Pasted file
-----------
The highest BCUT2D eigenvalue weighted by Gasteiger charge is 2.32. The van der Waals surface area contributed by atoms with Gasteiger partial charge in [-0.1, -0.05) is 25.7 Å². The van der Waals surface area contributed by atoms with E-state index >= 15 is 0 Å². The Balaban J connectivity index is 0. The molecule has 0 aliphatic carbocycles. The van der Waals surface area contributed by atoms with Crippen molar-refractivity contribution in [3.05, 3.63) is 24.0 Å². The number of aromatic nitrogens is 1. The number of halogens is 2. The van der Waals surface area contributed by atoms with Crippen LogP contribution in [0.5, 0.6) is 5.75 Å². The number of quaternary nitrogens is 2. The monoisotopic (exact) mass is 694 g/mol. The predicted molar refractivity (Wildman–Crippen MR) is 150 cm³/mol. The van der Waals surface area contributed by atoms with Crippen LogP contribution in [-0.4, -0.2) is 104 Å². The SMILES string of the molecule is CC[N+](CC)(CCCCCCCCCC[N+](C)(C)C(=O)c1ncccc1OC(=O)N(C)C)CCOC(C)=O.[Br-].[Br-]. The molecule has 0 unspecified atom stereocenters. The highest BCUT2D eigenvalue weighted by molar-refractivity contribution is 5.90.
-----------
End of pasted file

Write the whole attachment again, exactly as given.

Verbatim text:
The highest BCUT2D eigenvalue weighted by Gasteiger charge is 2.32. The van der Waals surface area contributed by atoms with Gasteiger partial charge in [-0.1, -0.05) is 25.7 Å². The van der Waals surface area contributed by atoms with E-state index >= 15 is 0 Å². The Balaban J connectivity index is 0. The molecule has 0 aliphatic carbocycles. The van der Waals surface area contributed by atoms with Crippen molar-refractivity contribution in [3.05, 3.63) is 24.0 Å². The number of aromatic nitrogens is 1. The number of halogens is 2. The van der Waals surface area contributed by atoms with Crippen LogP contribution in [0.5, 0.6) is 5.75 Å². The number of quaternary nitrogens is 2. The monoisotopic (exact) mass is 694 g/mol. The predicted molar refractivity (Wildman–Crippen MR) is 150 cm³/mol. The van der Waals surface area contributed by atoms with Crippen LogP contribution in [-0.4, -0.2) is 104 Å². The SMILES string of the molecule is CC[N+](CC)(CCCCCCCCCC[N+](C)(C)C(=O)c1ncccc1OC(=O)N(C)C)CCOC(C)=O.[Br-].[Br-]. The molecule has 0 unspecified atom stereocenters. The highest BCUT2D eigenvalue weighted by molar-refractivity contribution is 5.90.